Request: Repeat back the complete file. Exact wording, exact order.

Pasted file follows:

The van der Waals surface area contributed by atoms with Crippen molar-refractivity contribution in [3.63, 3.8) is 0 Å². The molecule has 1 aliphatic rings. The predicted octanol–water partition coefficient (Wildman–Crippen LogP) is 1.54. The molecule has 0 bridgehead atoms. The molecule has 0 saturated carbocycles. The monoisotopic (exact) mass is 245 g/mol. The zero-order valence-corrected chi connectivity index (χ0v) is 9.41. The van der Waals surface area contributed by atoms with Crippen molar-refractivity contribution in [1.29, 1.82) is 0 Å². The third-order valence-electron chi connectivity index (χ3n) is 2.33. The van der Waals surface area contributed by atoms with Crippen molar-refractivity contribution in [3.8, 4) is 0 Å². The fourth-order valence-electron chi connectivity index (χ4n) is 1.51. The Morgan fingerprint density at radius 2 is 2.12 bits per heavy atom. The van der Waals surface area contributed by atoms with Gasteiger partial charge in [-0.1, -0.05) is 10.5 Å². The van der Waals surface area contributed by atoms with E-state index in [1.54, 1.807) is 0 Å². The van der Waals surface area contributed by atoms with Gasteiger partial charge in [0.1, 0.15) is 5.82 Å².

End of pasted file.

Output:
The van der Waals surface area contributed by atoms with Crippen molar-refractivity contribution in [3.63, 3.8) is 0 Å². The molecule has 1 aliphatic rings. The predicted octanol–water partition coefficient (Wildman–Crippen LogP) is 1.54. The molecule has 0 bridgehead atoms. The molecule has 0 saturated carbocycles. The monoisotopic (exact) mass is 245 g/mol. The zero-order valence-corrected chi connectivity index (χ0v) is 9.41. The van der Waals surface area contributed by atoms with Crippen molar-refractivity contribution in [1.29, 1.82) is 0 Å². The third-order valence-electron chi connectivity index (χ3n) is 2.33. The van der Waals surface area contributed by atoms with Crippen molar-refractivity contribution in [3.8, 4) is 0 Å². The fourth-order valence-electron chi connectivity index (χ4n) is 1.51. The Morgan fingerprint density at radius 2 is 2.12 bits per heavy atom. The van der Waals surface area contributed by atoms with Gasteiger partial charge in [-0.1, -0.05) is 10.5 Å². The van der Waals surface area contributed by atoms with E-state index in [1.54, 1.807) is 0 Å². The van der Waals surface area contributed by atoms with Gasteiger partial charge in [0.1, 0.15) is 5.82 Å².